Race Issues and Sports
Louis Sockalexis (Penobscot)
Charles A. "Chief" Bender (Chippewa) on a 1911 baseball cardCourtesy Library of Congress
Half a decade before Jackie Robinson stepped onto a Major League field, Louis Sockalexis (Penobscot) and a few other Native Americans played for Major League teams and endured racism and harassment from fans, the media, and opposing players. Author, Native American (Lumbec), and former professional baseball player Joseph B. Oxendine, Ph.D. stated that
“the entry of Indians into Major League Baseball initiated the race/sport issue. Despite performing with distinction while being recognized and treated as minorities, Indian players have received scant recognition.”
In the first half of the 20th century, Native American players
were accosted with racial slurs bestowed on Indians at that time, and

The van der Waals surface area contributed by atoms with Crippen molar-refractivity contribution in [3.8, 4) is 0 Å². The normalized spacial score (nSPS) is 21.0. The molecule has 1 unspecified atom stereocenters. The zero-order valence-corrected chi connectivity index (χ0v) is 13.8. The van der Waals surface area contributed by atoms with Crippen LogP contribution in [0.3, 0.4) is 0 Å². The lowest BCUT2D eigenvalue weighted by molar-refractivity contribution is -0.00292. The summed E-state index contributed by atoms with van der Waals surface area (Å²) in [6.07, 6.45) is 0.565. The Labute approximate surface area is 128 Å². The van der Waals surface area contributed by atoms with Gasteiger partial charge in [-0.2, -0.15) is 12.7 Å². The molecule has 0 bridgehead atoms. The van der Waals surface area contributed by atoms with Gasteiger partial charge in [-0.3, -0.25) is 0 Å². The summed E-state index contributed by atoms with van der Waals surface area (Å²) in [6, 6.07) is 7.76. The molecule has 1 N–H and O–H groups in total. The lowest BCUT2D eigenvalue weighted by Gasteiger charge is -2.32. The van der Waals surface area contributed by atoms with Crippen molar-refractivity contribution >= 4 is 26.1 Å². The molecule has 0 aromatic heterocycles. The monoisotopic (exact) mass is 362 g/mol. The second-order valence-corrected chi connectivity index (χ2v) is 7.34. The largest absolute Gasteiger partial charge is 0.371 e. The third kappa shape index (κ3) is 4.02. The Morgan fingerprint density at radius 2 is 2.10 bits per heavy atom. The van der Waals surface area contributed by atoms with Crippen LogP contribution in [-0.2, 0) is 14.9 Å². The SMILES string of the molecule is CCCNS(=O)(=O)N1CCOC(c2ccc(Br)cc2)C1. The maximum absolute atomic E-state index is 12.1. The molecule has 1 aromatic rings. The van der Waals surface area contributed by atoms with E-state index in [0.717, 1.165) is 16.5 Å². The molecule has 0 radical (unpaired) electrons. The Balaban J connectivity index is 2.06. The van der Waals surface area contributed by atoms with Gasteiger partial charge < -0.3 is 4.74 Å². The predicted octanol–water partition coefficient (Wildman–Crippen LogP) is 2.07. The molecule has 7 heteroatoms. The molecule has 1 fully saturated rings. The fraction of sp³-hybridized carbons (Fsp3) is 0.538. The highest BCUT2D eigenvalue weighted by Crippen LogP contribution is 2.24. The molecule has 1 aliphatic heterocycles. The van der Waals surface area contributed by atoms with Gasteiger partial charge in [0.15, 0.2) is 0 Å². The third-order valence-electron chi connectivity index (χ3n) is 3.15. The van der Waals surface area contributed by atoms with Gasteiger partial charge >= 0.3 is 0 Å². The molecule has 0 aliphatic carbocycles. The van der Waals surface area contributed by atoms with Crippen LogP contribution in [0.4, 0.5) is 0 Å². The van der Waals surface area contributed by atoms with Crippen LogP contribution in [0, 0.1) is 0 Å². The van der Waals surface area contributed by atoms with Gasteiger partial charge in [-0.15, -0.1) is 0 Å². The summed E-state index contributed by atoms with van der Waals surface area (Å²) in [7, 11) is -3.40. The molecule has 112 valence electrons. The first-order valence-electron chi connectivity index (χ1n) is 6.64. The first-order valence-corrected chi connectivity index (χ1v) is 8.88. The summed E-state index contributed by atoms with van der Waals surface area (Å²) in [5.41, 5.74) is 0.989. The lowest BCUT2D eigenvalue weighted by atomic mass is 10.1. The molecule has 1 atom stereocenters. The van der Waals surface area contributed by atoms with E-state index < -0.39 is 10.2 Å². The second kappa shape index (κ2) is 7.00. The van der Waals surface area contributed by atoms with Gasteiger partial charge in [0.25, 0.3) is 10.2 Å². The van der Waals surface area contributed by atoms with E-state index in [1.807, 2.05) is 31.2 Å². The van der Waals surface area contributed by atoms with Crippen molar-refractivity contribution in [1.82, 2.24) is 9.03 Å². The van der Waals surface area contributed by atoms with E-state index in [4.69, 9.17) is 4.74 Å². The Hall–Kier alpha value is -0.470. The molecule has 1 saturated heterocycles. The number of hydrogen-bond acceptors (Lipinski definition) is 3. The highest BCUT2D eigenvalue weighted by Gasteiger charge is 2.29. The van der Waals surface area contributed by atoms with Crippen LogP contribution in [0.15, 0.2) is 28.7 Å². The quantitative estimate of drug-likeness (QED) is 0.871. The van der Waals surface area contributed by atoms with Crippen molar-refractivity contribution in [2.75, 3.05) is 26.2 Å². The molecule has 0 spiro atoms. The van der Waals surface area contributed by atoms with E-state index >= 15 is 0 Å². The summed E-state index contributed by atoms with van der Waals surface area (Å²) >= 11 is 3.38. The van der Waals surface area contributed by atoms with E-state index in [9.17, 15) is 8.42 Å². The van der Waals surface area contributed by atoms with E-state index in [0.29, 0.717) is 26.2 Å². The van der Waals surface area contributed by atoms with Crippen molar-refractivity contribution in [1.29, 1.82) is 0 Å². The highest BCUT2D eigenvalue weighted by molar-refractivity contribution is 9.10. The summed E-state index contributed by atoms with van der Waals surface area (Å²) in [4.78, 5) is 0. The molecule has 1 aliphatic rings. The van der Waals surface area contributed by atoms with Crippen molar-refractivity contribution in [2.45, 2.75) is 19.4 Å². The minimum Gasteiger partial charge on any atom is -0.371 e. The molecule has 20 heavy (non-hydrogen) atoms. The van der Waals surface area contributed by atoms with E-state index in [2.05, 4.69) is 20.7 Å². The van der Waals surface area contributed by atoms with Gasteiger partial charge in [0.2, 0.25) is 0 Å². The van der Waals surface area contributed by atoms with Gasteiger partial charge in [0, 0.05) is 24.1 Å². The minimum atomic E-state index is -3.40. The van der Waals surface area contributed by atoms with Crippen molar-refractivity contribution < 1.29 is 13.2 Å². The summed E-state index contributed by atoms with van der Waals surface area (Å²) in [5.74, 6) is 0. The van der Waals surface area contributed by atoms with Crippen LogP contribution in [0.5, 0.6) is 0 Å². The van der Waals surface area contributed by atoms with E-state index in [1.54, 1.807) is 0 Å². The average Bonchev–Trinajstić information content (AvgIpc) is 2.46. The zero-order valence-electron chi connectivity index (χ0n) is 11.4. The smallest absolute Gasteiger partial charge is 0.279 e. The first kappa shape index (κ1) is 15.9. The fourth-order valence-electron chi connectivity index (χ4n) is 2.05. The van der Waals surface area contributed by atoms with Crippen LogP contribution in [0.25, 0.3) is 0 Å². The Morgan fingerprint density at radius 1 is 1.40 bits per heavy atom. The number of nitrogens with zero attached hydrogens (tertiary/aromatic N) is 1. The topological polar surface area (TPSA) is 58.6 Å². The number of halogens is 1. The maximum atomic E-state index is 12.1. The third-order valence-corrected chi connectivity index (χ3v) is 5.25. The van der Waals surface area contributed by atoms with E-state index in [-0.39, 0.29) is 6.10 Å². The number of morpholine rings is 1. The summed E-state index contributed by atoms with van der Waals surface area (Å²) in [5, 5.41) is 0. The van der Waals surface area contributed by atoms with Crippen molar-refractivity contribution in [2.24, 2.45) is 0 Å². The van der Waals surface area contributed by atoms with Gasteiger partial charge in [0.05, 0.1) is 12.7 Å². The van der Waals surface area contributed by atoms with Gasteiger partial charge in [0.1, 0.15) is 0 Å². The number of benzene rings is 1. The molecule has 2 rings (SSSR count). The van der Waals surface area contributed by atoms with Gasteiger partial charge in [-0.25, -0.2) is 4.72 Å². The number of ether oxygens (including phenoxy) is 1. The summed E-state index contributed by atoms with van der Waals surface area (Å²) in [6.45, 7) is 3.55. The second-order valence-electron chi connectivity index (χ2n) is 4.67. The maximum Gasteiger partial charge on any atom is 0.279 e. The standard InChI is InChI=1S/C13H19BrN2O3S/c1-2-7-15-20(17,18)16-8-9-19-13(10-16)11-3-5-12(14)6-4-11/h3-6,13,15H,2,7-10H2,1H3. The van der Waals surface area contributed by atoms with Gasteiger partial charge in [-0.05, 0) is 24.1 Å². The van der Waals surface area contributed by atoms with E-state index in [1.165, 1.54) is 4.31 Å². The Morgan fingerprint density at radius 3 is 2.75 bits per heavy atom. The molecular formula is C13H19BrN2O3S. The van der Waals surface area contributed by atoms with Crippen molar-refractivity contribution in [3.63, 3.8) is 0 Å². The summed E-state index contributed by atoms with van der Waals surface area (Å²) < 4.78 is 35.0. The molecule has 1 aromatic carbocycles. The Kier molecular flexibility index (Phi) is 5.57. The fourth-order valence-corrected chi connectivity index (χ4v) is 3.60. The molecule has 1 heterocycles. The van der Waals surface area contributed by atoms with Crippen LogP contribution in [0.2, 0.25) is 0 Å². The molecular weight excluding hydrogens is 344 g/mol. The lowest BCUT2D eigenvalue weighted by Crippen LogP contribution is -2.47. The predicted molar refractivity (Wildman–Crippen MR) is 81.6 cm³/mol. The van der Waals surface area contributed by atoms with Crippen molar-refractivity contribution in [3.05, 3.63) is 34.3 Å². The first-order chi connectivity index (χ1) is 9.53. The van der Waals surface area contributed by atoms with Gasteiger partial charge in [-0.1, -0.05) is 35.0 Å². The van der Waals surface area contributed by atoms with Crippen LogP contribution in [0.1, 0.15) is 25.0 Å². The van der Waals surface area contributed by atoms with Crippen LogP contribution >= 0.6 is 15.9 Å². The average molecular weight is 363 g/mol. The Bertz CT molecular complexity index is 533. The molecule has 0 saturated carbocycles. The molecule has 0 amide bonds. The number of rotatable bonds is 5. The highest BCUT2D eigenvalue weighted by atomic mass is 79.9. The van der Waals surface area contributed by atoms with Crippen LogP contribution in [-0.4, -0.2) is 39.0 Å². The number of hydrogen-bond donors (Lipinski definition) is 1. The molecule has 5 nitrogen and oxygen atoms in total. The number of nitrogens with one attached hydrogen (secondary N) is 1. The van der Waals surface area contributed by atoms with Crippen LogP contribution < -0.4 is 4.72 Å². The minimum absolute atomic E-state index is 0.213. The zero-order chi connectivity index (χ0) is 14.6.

those Indians with darker skin tones were subjected to racial slurs used
against African Americans as well. Because of this, many American
Indian professional baseball players downplayed their Native identity in
order to avoid this abuse. Often times Native American players, such
as Charles A. “Chief” Bender (Chippewa), cut their careers short because
of the emotional anguish they had to endure due to constant harassment.
While racist comments and harassment of black players subsided
somewhat around the time of the Civil Rights movement, stereotypes of
Indians were viewed as neither mean nor negative by the general public.
By the later-20th century, the general public’s attitude toward Native
Americans as individuals began to change, but as a group, team mascots,
logos, and names depicted a negative representation of Native Americans
as either silly or warlike, or as people who were both foreign and
somehow removed from our present day society.